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Unemployed workers could actually be self-employed

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Daniel Island economist Stephen Slifer said that many workers who were let go or left during the pandemic might have chosen a different career path over their old job: Entrepreneurship.

Slifer delivered his annual Economic Outlook Conference 2021 via video teleconference Thursday morning to local community and business leaders. Included in his forecast were data regarding the “Great Resignation,” which has been used to characterize businesses struggling to find talent during the pandemic.

“Firms are having a really tough time getting enough workers,” Slifer said. “Employment is still four-and-a-quarter million below the pre-pandemic peak.”

Slifer, who owns economics analysis firm NumberNomics, said the 4.2 million people didn’t just disappear, and while stimulus checks might have accounted for a dip in the data for a time, that money didn’t last forever, and many seem to have gone into business for themselves.

The economist pointed to payroll employment, which analyzes individual workers who are on a company’s payroll.

“It doesn’t include self-employed workers,” Slifer said. “We do have another series of unemployment, which is called civilian employment. This is what goes into the calculation of the unemployment rate, and it happens to include self-employed people.”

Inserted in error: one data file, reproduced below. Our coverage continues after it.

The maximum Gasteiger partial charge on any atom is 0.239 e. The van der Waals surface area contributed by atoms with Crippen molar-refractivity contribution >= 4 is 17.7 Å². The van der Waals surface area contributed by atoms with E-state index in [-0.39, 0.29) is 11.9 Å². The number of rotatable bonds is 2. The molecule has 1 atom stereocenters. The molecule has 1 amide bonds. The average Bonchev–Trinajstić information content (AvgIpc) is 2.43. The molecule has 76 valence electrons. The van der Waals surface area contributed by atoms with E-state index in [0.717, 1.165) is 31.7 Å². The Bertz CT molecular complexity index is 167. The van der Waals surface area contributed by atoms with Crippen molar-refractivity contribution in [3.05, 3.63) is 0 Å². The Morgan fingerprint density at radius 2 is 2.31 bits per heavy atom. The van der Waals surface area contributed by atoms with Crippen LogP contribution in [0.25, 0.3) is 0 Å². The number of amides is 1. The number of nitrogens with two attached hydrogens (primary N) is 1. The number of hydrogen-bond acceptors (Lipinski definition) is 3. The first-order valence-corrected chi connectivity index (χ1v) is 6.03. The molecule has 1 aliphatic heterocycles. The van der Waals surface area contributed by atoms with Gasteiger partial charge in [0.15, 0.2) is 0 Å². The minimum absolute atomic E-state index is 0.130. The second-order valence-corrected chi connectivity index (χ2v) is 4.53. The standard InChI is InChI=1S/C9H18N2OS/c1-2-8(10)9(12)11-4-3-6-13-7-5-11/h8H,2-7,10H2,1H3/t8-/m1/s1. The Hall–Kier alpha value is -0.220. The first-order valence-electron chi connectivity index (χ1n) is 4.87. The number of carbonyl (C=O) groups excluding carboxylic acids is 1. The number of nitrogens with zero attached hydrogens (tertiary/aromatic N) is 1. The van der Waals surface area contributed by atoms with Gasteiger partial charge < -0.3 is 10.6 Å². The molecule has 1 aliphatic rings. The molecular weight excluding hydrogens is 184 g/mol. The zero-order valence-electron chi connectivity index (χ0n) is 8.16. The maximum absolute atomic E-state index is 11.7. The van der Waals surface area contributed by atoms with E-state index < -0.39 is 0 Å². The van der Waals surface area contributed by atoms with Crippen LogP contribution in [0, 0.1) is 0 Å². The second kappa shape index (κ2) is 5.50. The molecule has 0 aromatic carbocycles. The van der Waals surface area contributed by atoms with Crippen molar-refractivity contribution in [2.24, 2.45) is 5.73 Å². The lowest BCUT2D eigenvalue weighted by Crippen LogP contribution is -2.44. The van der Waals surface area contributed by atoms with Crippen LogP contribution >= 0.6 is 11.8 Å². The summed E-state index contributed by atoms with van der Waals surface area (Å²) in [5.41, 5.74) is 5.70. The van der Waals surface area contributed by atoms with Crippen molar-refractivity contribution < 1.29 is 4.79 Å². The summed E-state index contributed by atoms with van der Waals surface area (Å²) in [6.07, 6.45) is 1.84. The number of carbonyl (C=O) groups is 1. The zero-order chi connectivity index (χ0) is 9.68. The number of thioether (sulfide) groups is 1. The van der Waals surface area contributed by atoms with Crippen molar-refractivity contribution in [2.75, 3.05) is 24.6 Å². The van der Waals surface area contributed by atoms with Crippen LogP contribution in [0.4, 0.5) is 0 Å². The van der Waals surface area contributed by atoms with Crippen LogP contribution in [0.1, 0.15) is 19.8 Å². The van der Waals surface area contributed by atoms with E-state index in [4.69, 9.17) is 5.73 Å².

Specifically, as of October, payroll employment since the pandemic-era recession ended hit 18.2 million. Those are workers who are employed by businesses.

Compare that to civilian employment, which includes self-employed workers,  that number hit 20.7 million in October.

“Could it be that a lot of those folks that aren’t on the payrolls today kind of ventured off on their own and started their own business?” Slifer said.

The latest data show 10.4 million job openings in the U.S., which is a record number.

“They’re off the charts. ... These are firms looking for bodies, right? We’ve never seen anything like this,” Slifer said. “So perhaps if a lot of these people have chosen to start up their own business, maybe that’s one reason why firms are struggling so much.”

Employment data show that of the 4.2 million workers missing from the pre-pandemic workforce, 2.5 million are self-employed, 1 million retired on rising stock market and home prices, and others might be exploring their options, he said. He said a lot of workers have chosen to permanently leave careers in food and beverage, for example.

“That’s kind of easy to do when you’re being paid not to work,” Slifer said. “If I’m a restaurant worker back in March of last year, and I get laid off – I am a line chef, for example – I've been doing long hours, kind of hot back in those kitchens. I don’t get paid a lot. It’s a great opportunity to kind of think about things and figure out what to do next.”

He said with federal unemployment benefits having run out, many individuals may have sought training for another career path going forward and might be ready to re-enter the workforce.

“My guess is a lot of these folks are going to be back on the job fairly soon,” Slifer said.

Reach Andy Owens at 843-849-3142.

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